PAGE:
Born outside of Chicago in 1907, Edward Wormley spent a couple of years studying at the School of the Art Institute of Chicago before a lack of funds forced him to abandon his collegiate career. In 1928, he took a job in the interior design studio at the Marshall Field & Company department store. Wormley’s design sensibility was largely shaped by his life experiences, including his modest upbringing as well as his frequent travels. But it was a 1930 trip to Paris, where he met the pioneering modernist architect Le Corbusier and the Art Deco furniture designer Emile-Jacques Ruhlmann, that was to be one of the most profound. When he returned to the States, bursting with inspiration, Wormley began creating pieces with clean silhouettes and unadorned surfaces. In 1931, at the age of 23, he was recruited by the Indiana based Dunbar Furniture Corporation—a collaboration that spanned over three decades and would ultimately make Wormley a household name.
Wormley quickly became the company’s Director of Design and produced his first Dunbar chairs, reproductions of antique designs, in 1932. When demand for the chairs increased, he added new pieces to form a full line of furniture. Dunbar never automated their production process, choosing instead to craft each piece by hand. Ultimately, Wormley was tasked with creating two lines of furniture—one traditional and one modern—for Dunbar each year. By 1944, the unparalleled popularity of Wormley’s modern line led Dunbar to drop the traditional series.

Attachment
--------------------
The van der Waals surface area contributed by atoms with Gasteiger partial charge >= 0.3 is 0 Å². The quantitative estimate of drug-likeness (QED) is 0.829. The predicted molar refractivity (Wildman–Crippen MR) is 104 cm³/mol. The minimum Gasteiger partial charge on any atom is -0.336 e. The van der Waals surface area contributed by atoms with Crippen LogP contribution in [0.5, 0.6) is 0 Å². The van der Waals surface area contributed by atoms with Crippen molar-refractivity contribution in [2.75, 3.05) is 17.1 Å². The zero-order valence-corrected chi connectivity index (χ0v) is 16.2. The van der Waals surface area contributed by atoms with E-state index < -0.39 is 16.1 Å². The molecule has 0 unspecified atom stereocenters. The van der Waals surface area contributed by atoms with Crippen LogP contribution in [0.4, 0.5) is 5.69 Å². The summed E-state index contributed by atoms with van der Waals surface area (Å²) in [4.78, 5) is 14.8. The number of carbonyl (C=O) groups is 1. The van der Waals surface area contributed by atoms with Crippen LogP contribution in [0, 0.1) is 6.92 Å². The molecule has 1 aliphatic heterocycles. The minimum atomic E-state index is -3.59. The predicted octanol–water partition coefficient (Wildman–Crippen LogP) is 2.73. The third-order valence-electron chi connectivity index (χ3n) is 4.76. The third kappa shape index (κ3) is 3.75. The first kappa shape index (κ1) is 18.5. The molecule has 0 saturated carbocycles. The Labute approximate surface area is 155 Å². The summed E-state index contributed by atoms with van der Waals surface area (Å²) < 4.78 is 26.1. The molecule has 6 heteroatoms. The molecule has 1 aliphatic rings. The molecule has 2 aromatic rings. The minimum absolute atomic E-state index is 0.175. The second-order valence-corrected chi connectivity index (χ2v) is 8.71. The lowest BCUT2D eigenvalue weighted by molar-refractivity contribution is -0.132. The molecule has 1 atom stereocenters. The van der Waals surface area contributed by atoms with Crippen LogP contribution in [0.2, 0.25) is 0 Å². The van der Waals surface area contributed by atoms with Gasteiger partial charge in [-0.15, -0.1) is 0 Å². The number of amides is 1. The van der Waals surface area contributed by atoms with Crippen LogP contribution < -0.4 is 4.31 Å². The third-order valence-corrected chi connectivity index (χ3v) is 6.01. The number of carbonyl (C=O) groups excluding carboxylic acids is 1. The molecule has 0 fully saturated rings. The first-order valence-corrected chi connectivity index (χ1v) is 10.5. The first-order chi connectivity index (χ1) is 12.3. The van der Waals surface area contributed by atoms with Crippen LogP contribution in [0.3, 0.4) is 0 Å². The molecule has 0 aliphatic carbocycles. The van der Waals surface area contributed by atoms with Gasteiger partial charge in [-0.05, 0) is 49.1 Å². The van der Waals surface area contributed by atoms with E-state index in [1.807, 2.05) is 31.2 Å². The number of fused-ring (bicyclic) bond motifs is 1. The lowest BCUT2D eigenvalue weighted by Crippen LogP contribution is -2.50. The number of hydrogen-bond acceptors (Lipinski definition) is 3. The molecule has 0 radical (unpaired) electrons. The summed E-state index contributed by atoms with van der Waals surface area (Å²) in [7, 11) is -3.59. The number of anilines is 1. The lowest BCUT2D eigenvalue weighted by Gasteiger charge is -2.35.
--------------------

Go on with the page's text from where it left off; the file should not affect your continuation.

In 1945, Wormley established an independent design studio in New York, but stayed on as a consultant to Dunbar. After creating the “Precedent” collection for Dunbar’s rival, Drexel Furniture Company, in 1947, Wormley maintained a low profile and worked quietly designing showrooms, textiles, and smaller objects. In 1957, Wormley renewed his commitment to Dunbar and launched the Janus Collection. Inspired by the Arts and Crafts period, including the seminal California architects Greene and Greene, the series was an enormous success. Blurring the line between traditional and modern aesthetics, Wormley incorporated tiles from Tiffany Studios and contemporary ceramic into pieces from the Janus line. Wormley was a pioneering collector of Art Nouveau design and one of the first to focus on Tiffany lamps, glass, and vases.
Many of Wormley’s pieces remained in Dunbar’s collection for years, including the Long John coffee table, the Listen to Me chaise, and the Téte-â-Téte sofa. His works were included in a number of the Good Design shows organized by the Museum of Modern Art in New York in the early 1950s. The event was established to commend selected home furnishings for their “excellent appearance and progressive performance” and over a three year period, thirty of Wormley’s creations for Dunbar earned Good Design designations. In 1961, Wormley was featured in an article in Playboy magazine highlighting the giants of Modernism. The article was accompanied by a now-iconic image of such design pioneers as Harry Bertoia, Eero Saarinen, and Charles Eames, each sitting in a chair of their own creation. Wormley reclined in an elegant cane back chair.
Wormley’s designs have been featured in exhibitions at a swathe of fine arts institutions, including the Baltimore Museum of Art (1951), the Nelson-Atkins Museum of Art (1956), the Brooklyn Museum (1958), the San Francisco Museum of Art (1960), and the Philadelphia Museum of Art (1983). He received numerous awards for his work, including the Elsie de Wolfe award from the American Institute of Decorators (1962), the Total Design and Designer of Distinction awards from the American Society of Interior Designers (1978 and 1982, respectively), and the Distinguished Designer award from the American Society of Furniture Designers (1986). Today, examples of Wormley’s furniture reside in the collections of such institutions as the Museum of Fine Arts in Boston and the Museum of Decorative Arts in Montreal. Wormley passed away in 1995 at the age of 87.